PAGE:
And good luck! I can’t wait to see what you come up with!
Lisa’s dragon takes flight
You remember Lisa Falkenstern, the illustrator who needed help coming up with a name for her new picture book. She sought our suggestions and reactions to some of the picture book title ideas that she and her editor at Marshall Cavendish were batting around?
Well it’s out! And, yes, it has a title. Lisa’s celebrating with a book launch party this Saturday at Clinton Book Shop, 12 East Main St., Clinton, New Jersey. Reserve your book for signing by the author-illustrator by calling 908-735-8811.
There’s a wonderful post with pictures in the Vermont College Journal of Fine Arts, Hunger Mountain by Austin, Texas children’s book author-illustrator Don Tate. In it, he shows us how he came to grips with an assignment to illustrate Duke Ellington’s Nutcracker Suite by Anna Harwell Celenza (Charlesbridge Publishing.)
Spread by illustrator Don Tate for the upcoming "Duke Ellington's Nutcracker Suite" by Anna Harwell Celenza (Charlesbridge)
Don writes that the nonfiction picture book due to be published later in the year tells how composers Duke Ellington and Billy Strayhorn, “collaborated to reinvent a holiday tradition, by remaking Tchaikovsky’s famous Nutcracker Suite into a jazz album.”
“I’d studied jazz album covers of the 1960s, artists like Jim Flora, David Stone Martin, Cliff Roberts. They employed very loose, whimsical ink-line techniques, overlaying solid colors or washes. I wanted to achieve that same look without getting too cartoony in style,” Tate says.
After a rocky start and facing a punishingly tight deadline, Don pulled out a tour de force of brilliant ink line art with bright watercolor wash.
The post is generously illustrated with Don’s photos of his work-in-progress in his work space. You’ll see it here.
Smith, who has written successful children’s picture books as well as YA novels nutshells her script for us:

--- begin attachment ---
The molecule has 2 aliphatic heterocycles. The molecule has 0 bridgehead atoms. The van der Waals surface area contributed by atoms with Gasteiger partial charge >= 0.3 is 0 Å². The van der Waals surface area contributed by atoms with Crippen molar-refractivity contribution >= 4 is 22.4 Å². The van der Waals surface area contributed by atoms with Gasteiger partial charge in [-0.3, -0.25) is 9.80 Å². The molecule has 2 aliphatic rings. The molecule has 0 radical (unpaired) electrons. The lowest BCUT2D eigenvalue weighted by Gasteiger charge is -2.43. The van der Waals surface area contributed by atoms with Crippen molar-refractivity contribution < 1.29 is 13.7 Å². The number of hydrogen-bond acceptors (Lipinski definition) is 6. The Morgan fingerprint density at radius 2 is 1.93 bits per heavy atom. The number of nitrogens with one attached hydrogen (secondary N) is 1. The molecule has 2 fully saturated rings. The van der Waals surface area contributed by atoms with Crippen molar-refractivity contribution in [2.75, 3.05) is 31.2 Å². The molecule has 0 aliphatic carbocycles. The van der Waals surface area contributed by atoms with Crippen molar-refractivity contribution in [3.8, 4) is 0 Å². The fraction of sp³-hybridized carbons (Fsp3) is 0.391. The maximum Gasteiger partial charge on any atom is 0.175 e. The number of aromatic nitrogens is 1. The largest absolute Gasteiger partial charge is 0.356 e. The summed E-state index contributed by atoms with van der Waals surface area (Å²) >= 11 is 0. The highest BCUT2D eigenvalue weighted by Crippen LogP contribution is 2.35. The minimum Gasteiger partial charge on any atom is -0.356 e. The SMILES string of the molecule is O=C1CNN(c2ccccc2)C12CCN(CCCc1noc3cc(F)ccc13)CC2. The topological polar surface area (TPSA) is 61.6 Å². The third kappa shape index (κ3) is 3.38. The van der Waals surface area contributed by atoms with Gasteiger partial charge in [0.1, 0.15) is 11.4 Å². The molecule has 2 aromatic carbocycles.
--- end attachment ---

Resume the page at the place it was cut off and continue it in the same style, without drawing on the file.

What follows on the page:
“When the beloved chef at a vampire-themed Italian restaurant is murdered, the crime scene suggests that killer was a werewolf. Unfortunately for our hero Kieren Morales—a teenage human-Wolf hybrid, he happens to be the person who discovers the body and calls the police. That makes Kieren a prime suspect,” Smith says.
“But in an underworld where vampires can take wolf form and other shifters (the werecat, werebear, werevulture…) stroll Austin’s streets, who’s to say the killer was a Wolf at all? While Kieren tries to solve the murder, his best friend Quincie is courted by a new, too-charming chef who baits the young Wolfman at every turn.”
Wiener Wolf book release (and dog costume party)
It was Saturday, July 2, 11:30 a.m. (Hot dogs were served for lunch.)
Read the team blog wrap of highlights and see work by the conference portfolio winners from the Society of Children’s Book Writers and Illustrators(SCBWI) 40th Annual Summer Conference in Los Angeles, which ended Monday.
Patty was recently interviewed for Mark Mitchell's online, self-paced course on children's book illustration, Make Your Splashes - Make Your Marks!You'll see an excerpt from the video discussion next time on the blog.
The newstudy team option (a near “2 for 1” deal) will come in handy as the course enters a new, expanded tech phase on illustrating for interactive e-books for smart phones and iPads. You can check that out here.
To learn a “magic secret” for improving your drawing quickly, go here.